- Cherry angiomas usually occur after 40 years of age though they may start appearing as early as 30 years old. However, there may also be incidences when they start to appear spontaneously in younger people.
- There are two mechanisms involved that may lead to the possibility of cherry angiomas:
- Angiogenesis refers to the growth and formation of new blood vessels from current and existing blood vessels.
- Vasculogenesis, on the other hand, refers to the formation of new blood vessels as they are and without any pre-existing blood vessels.
- Certain chemicals and compounds have also been linked with the development of cherry angiomas. These include but are not limited to bromides, butoxyethanol, cyclosporine and mustard gas.
- An increase in mast cells, which are cells usually rich in histamine and heparin, has also been associated with the proliferation of cherry angiomas.
Exams and Tests for Diagnosis
Diagnosis for cherry angiomas is usually made on the basis of the physical appearance of the lesion growth. A skin biopsy may be indicated to confirm the diagnosis. Usually there are no other laboratory studies that may be required unless histopathologic confirmation is necessary to rule out malignancies.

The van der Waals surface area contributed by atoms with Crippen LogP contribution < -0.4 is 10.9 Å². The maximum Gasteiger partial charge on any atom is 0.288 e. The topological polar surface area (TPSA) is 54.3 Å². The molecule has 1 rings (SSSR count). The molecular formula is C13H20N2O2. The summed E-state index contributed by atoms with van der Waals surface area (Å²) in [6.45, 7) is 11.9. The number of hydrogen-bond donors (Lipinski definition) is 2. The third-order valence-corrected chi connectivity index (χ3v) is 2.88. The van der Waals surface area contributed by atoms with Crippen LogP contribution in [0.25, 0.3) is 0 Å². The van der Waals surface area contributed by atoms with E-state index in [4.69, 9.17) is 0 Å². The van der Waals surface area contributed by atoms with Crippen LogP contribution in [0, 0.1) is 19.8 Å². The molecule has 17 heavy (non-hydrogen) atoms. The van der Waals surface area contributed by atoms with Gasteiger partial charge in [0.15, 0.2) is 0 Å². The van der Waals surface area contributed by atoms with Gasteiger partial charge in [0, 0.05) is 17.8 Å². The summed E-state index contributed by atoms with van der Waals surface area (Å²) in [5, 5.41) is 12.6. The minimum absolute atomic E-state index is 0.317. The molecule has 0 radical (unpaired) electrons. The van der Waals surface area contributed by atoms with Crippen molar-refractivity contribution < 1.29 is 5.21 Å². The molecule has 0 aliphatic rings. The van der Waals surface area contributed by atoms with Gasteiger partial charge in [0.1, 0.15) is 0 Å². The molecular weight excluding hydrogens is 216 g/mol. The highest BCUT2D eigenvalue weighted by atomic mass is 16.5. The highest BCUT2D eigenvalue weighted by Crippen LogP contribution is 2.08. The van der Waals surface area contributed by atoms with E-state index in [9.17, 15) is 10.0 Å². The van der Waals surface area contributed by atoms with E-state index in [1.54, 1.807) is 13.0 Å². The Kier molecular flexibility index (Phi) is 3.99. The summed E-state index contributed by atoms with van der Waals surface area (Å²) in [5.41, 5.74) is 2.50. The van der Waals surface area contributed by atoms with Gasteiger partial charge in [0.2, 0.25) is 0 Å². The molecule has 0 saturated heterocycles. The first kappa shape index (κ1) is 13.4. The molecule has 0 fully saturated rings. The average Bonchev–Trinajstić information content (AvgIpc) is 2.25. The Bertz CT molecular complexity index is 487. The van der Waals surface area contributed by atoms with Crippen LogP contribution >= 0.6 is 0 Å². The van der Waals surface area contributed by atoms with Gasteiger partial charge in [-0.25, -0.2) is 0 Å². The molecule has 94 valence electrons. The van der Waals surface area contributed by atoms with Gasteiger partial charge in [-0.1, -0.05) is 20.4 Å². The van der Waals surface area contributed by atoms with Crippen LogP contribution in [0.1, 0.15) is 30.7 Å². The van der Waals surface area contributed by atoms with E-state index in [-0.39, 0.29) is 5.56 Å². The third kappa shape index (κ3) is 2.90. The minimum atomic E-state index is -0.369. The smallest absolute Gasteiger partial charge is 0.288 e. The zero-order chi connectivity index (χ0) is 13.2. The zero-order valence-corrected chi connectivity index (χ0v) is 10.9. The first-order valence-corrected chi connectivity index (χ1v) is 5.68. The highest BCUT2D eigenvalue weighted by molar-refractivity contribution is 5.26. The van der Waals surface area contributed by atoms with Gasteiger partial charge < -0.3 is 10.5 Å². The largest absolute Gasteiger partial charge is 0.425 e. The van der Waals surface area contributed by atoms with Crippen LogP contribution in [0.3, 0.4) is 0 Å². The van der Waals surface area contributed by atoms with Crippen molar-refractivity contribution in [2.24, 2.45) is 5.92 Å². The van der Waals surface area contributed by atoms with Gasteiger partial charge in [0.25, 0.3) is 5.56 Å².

Treatment and Removal
Cherry angiomas may or may not be treated as they are usually harmless or painless. The main reasons, however, for their removal is for aesthetic purposes as well as if the lesions tend to bleed frequently.
There are several treatment options for the removal of cherry angioma:
This is the use of extremely cold temperature to eradicate abnormal tissue. Ice crystals would form around the cells until such time that the cells would tear apart. The blood vessels of the abnormal tissue are also damaged when they become frozen. Argon, carbon dioxide, liquid nitrogen, dimethyl ether â€“ propane are the most common chemical compounds that are used for this procedure.
It is not as invasive as other procedures and causes minimal pain and scarring. Localized pain and redness may be managed with analgesics like acetaminophen, aspirin and ibuprofen. In addition, it is a cost effective therapy. The risks associated with cryosurgery are damage to the nerve tissues and scarring.